Private jets purportedly belonging to other celebrities, including Steven Spielberg, Mark Wahlberg and boxer Floyd Mayweather, have also flown similarly short distances.

On July 17, Mayweather’s plane reportedly took two round-trip flights between Las Vegas-area airports, each taking 10 minutes or less. The route used 124 gallons of fuel for a round trip of just over 20 miles, CelebJets reported.

Separate analyzes identified A-listers who are even worse emitters with their private jets overall.

According to a separate analysis of CelebJets data by sustainability-focused data and technology agency Yard Group, when accounting for all flight lengths, pop star Taylor Swift was the biggest emitter this year.

It spent nearly 16 full days in the air this year, emitting 8,293.54 tons of CO2 and traveling an average of about 140 miles per flight, the research found.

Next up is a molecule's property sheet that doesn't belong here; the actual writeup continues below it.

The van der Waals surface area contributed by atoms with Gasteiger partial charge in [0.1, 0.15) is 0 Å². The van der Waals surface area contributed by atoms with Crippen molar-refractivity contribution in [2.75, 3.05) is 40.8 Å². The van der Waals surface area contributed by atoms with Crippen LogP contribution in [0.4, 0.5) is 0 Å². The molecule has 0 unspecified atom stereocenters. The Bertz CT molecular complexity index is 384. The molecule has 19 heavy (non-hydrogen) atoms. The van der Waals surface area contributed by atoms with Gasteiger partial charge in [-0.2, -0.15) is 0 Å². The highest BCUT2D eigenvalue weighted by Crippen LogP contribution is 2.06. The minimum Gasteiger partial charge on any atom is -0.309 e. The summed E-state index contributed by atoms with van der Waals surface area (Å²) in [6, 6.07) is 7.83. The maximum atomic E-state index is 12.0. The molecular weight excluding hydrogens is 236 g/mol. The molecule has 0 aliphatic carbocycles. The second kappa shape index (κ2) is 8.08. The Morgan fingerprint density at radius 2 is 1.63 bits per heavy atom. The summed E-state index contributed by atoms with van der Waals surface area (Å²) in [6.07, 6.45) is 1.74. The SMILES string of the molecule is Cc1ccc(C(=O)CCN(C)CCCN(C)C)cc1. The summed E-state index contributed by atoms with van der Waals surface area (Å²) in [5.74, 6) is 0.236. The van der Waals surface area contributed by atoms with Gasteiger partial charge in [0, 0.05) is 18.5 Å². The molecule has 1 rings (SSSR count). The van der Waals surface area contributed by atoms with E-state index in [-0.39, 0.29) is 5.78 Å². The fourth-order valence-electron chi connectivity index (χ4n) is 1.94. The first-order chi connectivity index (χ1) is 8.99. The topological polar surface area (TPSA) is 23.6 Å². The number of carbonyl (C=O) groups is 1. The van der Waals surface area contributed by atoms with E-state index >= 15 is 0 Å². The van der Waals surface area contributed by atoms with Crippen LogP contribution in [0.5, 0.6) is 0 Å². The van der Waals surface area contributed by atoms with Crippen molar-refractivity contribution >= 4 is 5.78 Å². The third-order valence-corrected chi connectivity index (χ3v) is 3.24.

“It’s easy to get lost in the dazzling lives of the rich and famous, but unfortunately, they are a significant part of the CO2e problem we have with the aviation industry,” Yard director of sustainability Chris Butterworth wrote.

“Aviation is responsible for 2.4% of man-made CO2e each year, and research shows a huge divide between the super-rich and the rest of us when it comes to flying, travel and even overall emissions.”

Taylor Swift’s representatives said the data doesn’t fully reflect her journey.

“Taylor’s jet is regularly loaned out to other people. Attributing most or all of these trips to him is blatantly incorrect,” a spokesman said. the independent.

the independent has contacted representatives for Ms Jenner, Ms Kardashian, Drake, Mr Spielberg, Mr Wahlberg and Mr Mayweather for comment.

The CelebJets account is run by Jack Sweeney, a student coder at the University of Central Florida. He has become famous for his skills in using publicly available aviation data to track the movements of Russian oligarchs and Elon Musk, who allegedly offered the 19-year-old $5,000 to stop publishing the whereabouts. of the.